Jill and I had a blast at the FGC Gathering in Greeley, CO, where I led a workshop on the Brintons and did a book signing for my new biography: "Howard and Anna Brinton: Reinventors of Quakerism in the 20th Century." The book signing and the workshop went very well, and Jill loved being among Friends (and they loved her: an Evangelical passionate about peace and justice, like Shane Claiborne!).
Road trips are fun, so I'd like to share a few highlights:
On our way to the Gathering we visited with Quaker friends in Flagstaff and Santa Fe and had a blast. We also paid a visit on Bill and Genie Durland, old friends who were my teachers at Pendle Hill. Bill is a brilliant and passionate activist, lawyer, scholar who has just written a new book on economics called "The Price of Folly." He's also taken up writing radical plays that are being produced in Colorado Springs, that haven of right wing Christians and air force. Amazing man, especially considering he is over 80 years old. (I want to be like him at that age!)
On our way back we visited friends of Jill's in Boulder who were very hospitable and made us lunch. We also hung out in a park near the public library and watched the locals go tubing down a swift mountain streams. So nice just to see the locals, mostly young people and families, enjoying themselves.
We parked in a lot that said "Free for library users" and I asked a gray-haired, bearded gentleman how they could tell if someone was a library user.
"If he has a beard," he replied with a smile.
We also got into a conversation with a woman working on violence prevention and shared our stories and our cards. We felt as if we had come home!
http://www.poemswhileyouwait.com/) He writes poetry on demand and I was inspired to write this poem for him:
Song of ourselves in Boulder
(for Bill Keys)
Hereon Pearl Street,
we know we’re really in Boulder—
the sweet honey in the rock
when we see a street poet
with shaggy gray locks
who plays a soprano
with great earnestness,
a big man with a small machine
from a lithographic age,
who makes the passersby smile
we know we’re in Boulder when we see
a protozoic rock
part like the Red Sea
releasing a flood of children
when we hear drums pounding,
and that antique typewriter sounding
music to the ears of America’s bards
Snyder, Ginsberg, Whitman, street poets all,
Tapping on the keys of the heart
We compose ourselves on Pearl StreetWhere nothing is out of tune.
On Sunday we went to Colorado Springs, where we attended meeting for worship at the new QUaker meetinghouse. Jill was pleased it was located in a low-income neighborhood. Friends meet in a former church building that is very plain and simple. We were warmly greeted by a Friend named Molly and later by my old Friends Linda Seger and Peter Lavarre. Linda was clerk at Santa Monica Meeting and presided at the wedding of my wife Kathleen. She is a very gifted writer who has a doctorate in drama and theology. She became known as a script consultant and wrote a book that gained her an international reputation. She has also written books on liberal politics and religion ("Jesus Rode a Donkey") and the spiritual challenges of success. It was a joy to spend time with her and to catch up on her life.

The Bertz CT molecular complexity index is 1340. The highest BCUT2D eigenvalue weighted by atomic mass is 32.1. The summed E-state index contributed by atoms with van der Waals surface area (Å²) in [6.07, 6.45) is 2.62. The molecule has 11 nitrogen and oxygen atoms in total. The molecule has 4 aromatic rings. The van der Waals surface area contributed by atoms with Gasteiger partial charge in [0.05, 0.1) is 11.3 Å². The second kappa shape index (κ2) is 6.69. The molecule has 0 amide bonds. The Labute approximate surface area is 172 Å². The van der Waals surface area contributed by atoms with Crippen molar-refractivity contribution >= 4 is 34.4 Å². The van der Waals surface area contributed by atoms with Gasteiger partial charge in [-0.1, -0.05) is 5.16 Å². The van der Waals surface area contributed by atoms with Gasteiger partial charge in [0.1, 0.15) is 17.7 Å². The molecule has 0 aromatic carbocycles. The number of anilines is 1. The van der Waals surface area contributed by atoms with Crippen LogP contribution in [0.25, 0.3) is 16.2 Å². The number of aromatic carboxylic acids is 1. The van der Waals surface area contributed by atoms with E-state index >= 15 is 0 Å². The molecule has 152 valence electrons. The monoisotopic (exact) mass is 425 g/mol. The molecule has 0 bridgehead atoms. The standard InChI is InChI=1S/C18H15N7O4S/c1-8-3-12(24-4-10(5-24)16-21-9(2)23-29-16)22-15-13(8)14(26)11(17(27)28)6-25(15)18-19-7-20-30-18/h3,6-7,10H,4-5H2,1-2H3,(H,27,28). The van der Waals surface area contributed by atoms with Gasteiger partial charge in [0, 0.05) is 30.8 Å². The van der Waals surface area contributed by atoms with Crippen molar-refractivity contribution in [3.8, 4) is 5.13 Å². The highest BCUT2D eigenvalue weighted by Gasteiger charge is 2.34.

From Colorado Springs we traveled to Taos where Jill and I parted company for a while: she went shopping for clothes and gifts and I explored the art galleries. I discovered some amazing artists, which made my day. Especially noteworthy was an artist named Pierre Delattre whose work was so joyful and romantic I was inspired to write a poem for Jill.
Taos is a magical and earthy place--a place of adobe and turquoise, picaresque and slightly run down, an artist's and mystic's haven. A busy highway flows through it but the side streets are peaceful and delightful, full of shops and galleries. We went to the home of Kit Carson, Taos' most famous resident, and was fascinated to learn his story. He was a small man (only 5 foot 5 inches) with tremendous courage, strength and faith. He married two Indian women, one of whom died and the other divorced him, and finally settled down with a Spanish woman in Taos. One of the most moving parts of his story was when he tried to save a white woman who was shot in the heart by some marauding Indians. He found her clutching a novel celebrating him as a larger-than-life hero. He was so disgusted by the novel he wanted it thrown in the fire and destroyed.
We loved strolling through Taos and making little discoveries, like the abundance of hollyhocks (one of Jill's favorite flowers). We found Mexican restaurant that serves gluten free meals and has excellent desserts, including a Mexican chocolate cake that is not gluten-free but is to die for.
We drove from Taos to Grant, NM. We were disappointed that the nearby Acoma pueblo is closed because of an Indian holiday, but we were happy to spend a quiet evening in a motel, a haven from a big storm that dumped a lot of rain last night. We soaked in a hot tub, read books, watch a little Netflix ("As Good as It Gets," an appropriate title for our journey).
We went to Prescott on Tuesday, visited with some of Jill's missionary friends, and then went to visit friends of Jill's whose home burned down in the recent fire in Yarnell. So sad to see the devastation of that little community of 300 families, one third of whom lost their homes. Yet Jill's friend had a wonderful spirit and there is hope that with people like her and her husband, the town can make a comeback.
On our way back through the Arizona desert it was blazing hot so we took a dip (we called it a baptism) in the Colorado River along with a Mexican family. This brought back many fond memories of family excursions to the Colorado and was a great way to end our trip!